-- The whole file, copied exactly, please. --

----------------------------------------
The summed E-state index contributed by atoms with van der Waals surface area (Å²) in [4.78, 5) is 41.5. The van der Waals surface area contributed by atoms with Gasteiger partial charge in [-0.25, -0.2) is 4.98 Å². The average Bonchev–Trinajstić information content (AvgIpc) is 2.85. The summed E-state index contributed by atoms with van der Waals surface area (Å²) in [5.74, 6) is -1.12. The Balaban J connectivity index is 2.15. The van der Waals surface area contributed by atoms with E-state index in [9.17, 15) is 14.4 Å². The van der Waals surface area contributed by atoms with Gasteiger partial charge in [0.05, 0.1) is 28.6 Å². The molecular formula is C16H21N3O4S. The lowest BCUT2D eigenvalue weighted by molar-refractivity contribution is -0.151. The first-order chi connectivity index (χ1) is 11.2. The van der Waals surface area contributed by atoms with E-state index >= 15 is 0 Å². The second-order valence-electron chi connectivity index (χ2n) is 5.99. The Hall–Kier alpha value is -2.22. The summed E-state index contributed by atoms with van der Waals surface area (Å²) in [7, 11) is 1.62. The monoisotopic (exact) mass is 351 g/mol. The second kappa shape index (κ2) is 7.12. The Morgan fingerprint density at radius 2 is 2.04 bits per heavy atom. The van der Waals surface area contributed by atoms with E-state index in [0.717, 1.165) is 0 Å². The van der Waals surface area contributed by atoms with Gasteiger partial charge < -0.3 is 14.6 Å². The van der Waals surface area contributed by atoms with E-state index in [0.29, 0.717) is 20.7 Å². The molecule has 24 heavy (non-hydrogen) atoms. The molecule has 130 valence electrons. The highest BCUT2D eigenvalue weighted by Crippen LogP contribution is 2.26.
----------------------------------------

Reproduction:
The summed E-state index contributed by atoms with van der Waals surface area (Å²) in [4.78, 5) is 41.5. The van der Waals surface area contributed by atoms with Gasteiger partial charge in [-0.25, -0.2) is 4.98 Å². The average Bonchev–Trinajstić information content (AvgIpc) is 2.85. The summed E-state index contributed by atoms with van der Waals surface area (Å²) in [5.74, 6) is -1.12. The Balaban J connectivity index is 2.15. The van der Waals surface area contributed by atoms with E-state index in [9.17, 15) is 14.4 Å². The van der Waals surface area contributed by atoms with Gasteiger partial charge in [0.05, 0.1) is 28.6 Å². The molecular formula is C16H21N3O4S. The lowest BCUT2D eigenvalue weighted by molar-refractivity contribution is -0.151. The first-order chi connectivity index (χ1) is 11.2. The van der Waals surface area contributed by atoms with E-state index >= 15 is 0 Å². The second-order valence-electron chi connectivity index (χ2n) is 5.99. The Hall–Kier alpha value is -2.22. The summed E-state index contributed by atoms with van der Waals surface area (Å²) in [7, 11) is 1.62. The monoisotopic (exact) mass is 351 g/mol. The second kappa shape index (κ2) is 7.12. The Morgan fingerprint density at radius 2 is 2.04 bits per heavy atom. The van der Waals surface area contributed by atoms with E-state index in [0.717, 1.165) is 0 Å². The van der Waals surface area contributed by atoms with Gasteiger partial charge < -0.3 is 14.6 Å². The van der Waals surface area contributed by atoms with E-state index in [0.29, 0.717) is 20.7 Å². The molecule has 24 heavy (non-hydrogen) atoms. The molecule has 130 valence electrons. The highest BCUT2D eigenvalue weighted by Crippen LogP contribution is 2.26.